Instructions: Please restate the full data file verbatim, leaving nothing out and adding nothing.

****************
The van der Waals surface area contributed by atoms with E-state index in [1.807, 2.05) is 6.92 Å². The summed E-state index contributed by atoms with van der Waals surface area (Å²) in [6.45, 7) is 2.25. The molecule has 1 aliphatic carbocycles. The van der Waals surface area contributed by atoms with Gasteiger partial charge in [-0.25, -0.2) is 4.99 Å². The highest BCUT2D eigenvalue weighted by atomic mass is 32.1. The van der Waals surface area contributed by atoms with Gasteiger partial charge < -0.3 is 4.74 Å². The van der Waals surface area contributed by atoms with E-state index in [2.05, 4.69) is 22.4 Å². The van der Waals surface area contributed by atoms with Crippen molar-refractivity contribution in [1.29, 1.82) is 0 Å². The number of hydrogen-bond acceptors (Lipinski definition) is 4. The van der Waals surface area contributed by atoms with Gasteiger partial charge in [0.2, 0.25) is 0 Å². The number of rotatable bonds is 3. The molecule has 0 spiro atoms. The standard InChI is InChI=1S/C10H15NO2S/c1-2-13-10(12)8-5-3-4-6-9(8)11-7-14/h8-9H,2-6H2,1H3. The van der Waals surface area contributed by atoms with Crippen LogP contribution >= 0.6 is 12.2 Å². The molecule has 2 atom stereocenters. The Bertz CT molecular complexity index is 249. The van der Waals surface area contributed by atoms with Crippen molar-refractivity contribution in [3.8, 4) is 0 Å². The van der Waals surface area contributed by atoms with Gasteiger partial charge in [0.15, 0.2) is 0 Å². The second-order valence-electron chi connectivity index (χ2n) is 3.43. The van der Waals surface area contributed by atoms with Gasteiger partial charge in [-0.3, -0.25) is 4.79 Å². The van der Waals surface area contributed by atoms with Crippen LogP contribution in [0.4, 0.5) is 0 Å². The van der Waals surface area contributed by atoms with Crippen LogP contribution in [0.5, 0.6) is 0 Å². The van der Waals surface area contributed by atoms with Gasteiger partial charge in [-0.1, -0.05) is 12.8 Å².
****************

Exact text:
The van der Waals surface area contributed by atoms with E-state index in [1.807, 2.05) is 6.92 Å². The summed E-state index contributed by atoms with van der Waals surface area (Å²) in [6.45, 7) is 2.25. The molecule has 1 aliphatic carbocycles. The van der Waals surface area contributed by atoms with Gasteiger partial charge in [-0.25, -0.2) is 4.99 Å². The highest BCUT2D eigenvalue weighted by atomic mass is 32.1. The van der Waals surface area contributed by atoms with Gasteiger partial charge < -0.3 is 4.74 Å². The van der Waals surface area contributed by atoms with E-state index in [2.05, 4.69) is 22.4 Å². The van der Waals surface area contributed by atoms with Crippen molar-refractivity contribution in [1.29, 1.82) is 0 Å². The number of hydrogen-bond acceptors (Lipinski definition) is 4. The van der Waals surface area contributed by atoms with Gasteiger partial charge in [0.2, 0.25) is 0 Å². The number of rotatable bonds is 3. The molecule has 0 spiro atoms. The standard InChI is InChI=1S/C10H15NO2S/c1-2-13-10(12)8-5-3-4-6-9(8)11-7-14/h8-9H,2-6H2,1H3. The van der Waals surface area contributed by atoms with Crippen LogP contribution >= 0.6 is 12.2 Å². The molecule has 2 atom stereocenters. The Bertz CT molecular complexity index is 249. The van der Waals surface area contributed by atoms with Crippen molar-refractivity contribution in [3.8, 4) is 0 Å². The van der Waals surface area contributed by atoms with Gasteiger partial charge in [0.15, 0.2) is 0 Å². The second-order valence-electron chi connectivity index (χ2n) is 3.43. The van der Waals surface area contributed by atoms with Gasteiger partial charge in [-0.3, -0.25) is 4.79 Å². The van der Waals surface area contributed by atoms with Crippen LogP contribution in [0.4, 0.5) is 0 Å². The van der Waals surface area contributed by atoms with Crippen LogP contribution in [0.5, 0.6) is 0 Å². The van der Waals surface area contributed by atoms with Gasteiger partial charge in [-0.1, -0.05) is 12.8 Å².